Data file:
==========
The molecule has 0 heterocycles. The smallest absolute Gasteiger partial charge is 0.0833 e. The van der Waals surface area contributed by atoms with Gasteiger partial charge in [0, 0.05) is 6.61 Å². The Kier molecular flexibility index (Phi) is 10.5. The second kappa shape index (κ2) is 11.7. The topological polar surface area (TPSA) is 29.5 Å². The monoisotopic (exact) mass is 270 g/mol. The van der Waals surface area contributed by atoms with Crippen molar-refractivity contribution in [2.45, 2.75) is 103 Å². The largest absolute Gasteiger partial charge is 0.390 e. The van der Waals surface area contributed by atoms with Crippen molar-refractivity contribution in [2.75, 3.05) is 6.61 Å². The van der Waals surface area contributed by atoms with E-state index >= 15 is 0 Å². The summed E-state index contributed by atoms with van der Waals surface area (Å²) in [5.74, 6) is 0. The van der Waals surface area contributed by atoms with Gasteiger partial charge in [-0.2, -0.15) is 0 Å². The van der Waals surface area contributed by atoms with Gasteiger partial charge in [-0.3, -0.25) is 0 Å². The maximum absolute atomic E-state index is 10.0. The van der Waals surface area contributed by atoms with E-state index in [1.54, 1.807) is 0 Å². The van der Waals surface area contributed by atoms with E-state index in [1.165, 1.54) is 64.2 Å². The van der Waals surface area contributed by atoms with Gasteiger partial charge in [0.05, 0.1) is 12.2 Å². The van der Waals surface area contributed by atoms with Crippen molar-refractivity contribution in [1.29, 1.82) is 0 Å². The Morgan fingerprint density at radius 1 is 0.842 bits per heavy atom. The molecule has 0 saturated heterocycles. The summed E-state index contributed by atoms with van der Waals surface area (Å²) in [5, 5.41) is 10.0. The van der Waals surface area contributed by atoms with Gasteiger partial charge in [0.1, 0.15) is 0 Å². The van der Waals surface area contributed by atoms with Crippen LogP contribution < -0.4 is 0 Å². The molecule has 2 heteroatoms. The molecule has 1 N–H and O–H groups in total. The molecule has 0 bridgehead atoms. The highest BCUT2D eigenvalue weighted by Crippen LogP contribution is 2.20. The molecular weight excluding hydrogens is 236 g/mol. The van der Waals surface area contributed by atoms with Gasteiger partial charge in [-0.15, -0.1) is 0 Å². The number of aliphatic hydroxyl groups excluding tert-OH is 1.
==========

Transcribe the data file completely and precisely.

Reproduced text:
The molecule has 0 heterocycles. The smallest absolute Gasteiger partial charge is 0.0833 e. The van der Waals surface area contributed by atoms with Gasteiger partial charge in [0, 0.05) is 6.61 Å². The Kier molecular flexibility index (Phi) is 10.5. The second kappa shape index (κ2) is 11.7. The topological polar surface area (TPSA) is 29.5 Å². The monoisotopic (exact) mass is 270 g/mol. The van der Waals surface area contributed by atoms with Crippen molar-refractivity contribution in [2.45, 2.75) is 103 Å². The largest absolute Gasteiger partial charge is 0.390 e. The van der Waals surface area contributed by atoms with Crippen molar-refractivity contribution in [2.75, 3.05) is 6.61 Å². The van der Waals surface area contributed by atoms with E-state index >= 15 is 0 Å². The summed E-state index contributed by atoms with van der Waals surface area (Å²) in [5.74, 6) is 0. The van der Waals surface area contributed by atoms with Gasteiger partial charge in [-0.2, -0.15) is 0 Å². The van der Waals surface area contributed by atoms with Gasteiger partial charge in [-0.3, -0.25) is 0 Å². The maximum absolute atomic E-state index is 10.0. The van der Waals surface area contributed by atoms with E-state index in [1.54, 1.807) is 0 Å². The van der Waals surface area contributed by atoms with E-state index in [1.165, 1.54) is 64.2 Å². The van der Waals surface area contributed by atoms with Gasteiger partial charge in [0.05, 0.1) is 12.2 Å². The van der Waals surface area contributed by atoms with Crippen molar-refractivity contribution in [1.29, 1.82) is 0 Å². The Morgan fingerprint density at radius 1 is 0.842 bits per heavy atom. The molecule has 0 saturated heterocycles. The summed E-state index contributed by atoms with van der Waals surface area (Å²) in [5, 5.41) is 10.0. The van der Waals surface area contributed by atoms with Gasteiger partial charge in [0.1, 0.15) is 0 Å². The van der Waals surface area contributed by atoms with Crippen LogP contribution < -0.4 is 0 Å². The molecule has 2 heteroatoms. The molecule has 1 N–H and O–H groups in total. The molecule has 0 bridgehead atoms. The highest BCUT2D eigenvalue weighted by Crippen LogP contribution is 2.20. The molecular weight excluding hydrogens is 236 g/mol. The van der Waals surface area contributed by atoms with Gasteiger partial charge in [-0.15, -0.1) is 0 Å². The number of aliphatic hydroxyl groups excluding tert-OH is 1.